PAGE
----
Here Documents

A line-oriented form of quoting is based on the Unix shell “here-document” syntax. Following a <<, you specify a string to terminate the quoted material, and all lines following the current line down to the terminating string are the value of the item. This is of particular importance if you’re trying to print something like HTML that would be cleaner to print as a chunk instead of as individual lines. For example:

#!/usr/local/bin/perl -w

my $Price = 'right';
print <<"EOF";
The price is $Price.

The terminating string does not have to be quoted. For example, the previous example could have been written as:

#!/usr/local/bin/perl -w

my $Price = 'right';
print <<EOF;
The price is $Price.

You can assign here documents to a string:

my $assign_this_heredoc =<< "EOS";
This string is assigned to $whatever.

You can use a here document to execute commands:

#!/usr/local/bin/perl -w

print <<`CMD`;
ls -l

You can stack here documents:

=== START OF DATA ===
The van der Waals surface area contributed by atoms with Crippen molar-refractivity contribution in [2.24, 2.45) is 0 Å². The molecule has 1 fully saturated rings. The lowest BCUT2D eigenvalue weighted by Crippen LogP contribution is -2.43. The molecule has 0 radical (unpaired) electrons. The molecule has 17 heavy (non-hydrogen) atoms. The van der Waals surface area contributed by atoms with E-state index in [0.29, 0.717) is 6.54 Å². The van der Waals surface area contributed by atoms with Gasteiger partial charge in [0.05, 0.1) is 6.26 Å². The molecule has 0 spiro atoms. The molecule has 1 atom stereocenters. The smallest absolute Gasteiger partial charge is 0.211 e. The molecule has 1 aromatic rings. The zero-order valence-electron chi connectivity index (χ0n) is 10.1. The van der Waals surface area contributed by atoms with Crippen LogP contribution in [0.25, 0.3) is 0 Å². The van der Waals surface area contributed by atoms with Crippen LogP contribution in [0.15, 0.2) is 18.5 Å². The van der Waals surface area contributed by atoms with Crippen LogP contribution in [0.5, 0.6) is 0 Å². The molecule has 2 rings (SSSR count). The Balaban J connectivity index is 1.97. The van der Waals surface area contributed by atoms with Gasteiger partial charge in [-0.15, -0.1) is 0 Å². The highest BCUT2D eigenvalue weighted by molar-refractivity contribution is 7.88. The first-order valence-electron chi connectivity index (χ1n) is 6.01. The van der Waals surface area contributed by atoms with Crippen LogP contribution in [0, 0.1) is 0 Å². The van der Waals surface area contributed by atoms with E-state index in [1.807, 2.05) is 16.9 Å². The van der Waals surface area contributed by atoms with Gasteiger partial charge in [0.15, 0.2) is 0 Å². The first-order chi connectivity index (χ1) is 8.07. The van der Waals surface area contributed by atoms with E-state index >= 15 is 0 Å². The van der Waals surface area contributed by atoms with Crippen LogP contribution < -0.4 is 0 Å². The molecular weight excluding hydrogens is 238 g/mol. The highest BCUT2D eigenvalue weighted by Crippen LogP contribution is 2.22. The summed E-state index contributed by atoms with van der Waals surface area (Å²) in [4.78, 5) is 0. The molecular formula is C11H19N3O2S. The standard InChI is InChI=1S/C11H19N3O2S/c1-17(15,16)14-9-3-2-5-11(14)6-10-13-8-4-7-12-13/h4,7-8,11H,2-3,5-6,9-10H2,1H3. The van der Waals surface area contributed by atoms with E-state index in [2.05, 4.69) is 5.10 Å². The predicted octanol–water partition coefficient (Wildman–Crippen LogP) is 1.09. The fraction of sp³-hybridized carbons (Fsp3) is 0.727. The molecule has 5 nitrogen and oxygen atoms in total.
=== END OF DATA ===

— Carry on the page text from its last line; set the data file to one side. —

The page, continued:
#!/usr/local/bin/perl -w

print <<"joe", <<"momma"; # You can stack them
I said foo.
I said bar.

One caveat about here documents: you may have noticed in each of these examples that the quoted text is always left-justified. That’s because any whitespace used for indentation will be included in the string. For example:

#!/usr/local/bin/perl -w

print <<"    INDENTED";
    Same old, same old.

Although you can use a trick of including whitespace in the terminating tag to keep it indented (as we did here), the string itself will have the ...

Get Perl in a Nutshell, 2nd Edition now with the O’Reilly learning platform.

O’Reilly members experience books, live events, courses curated by job role, and more from O’Reilly and nearly 200 top publishers.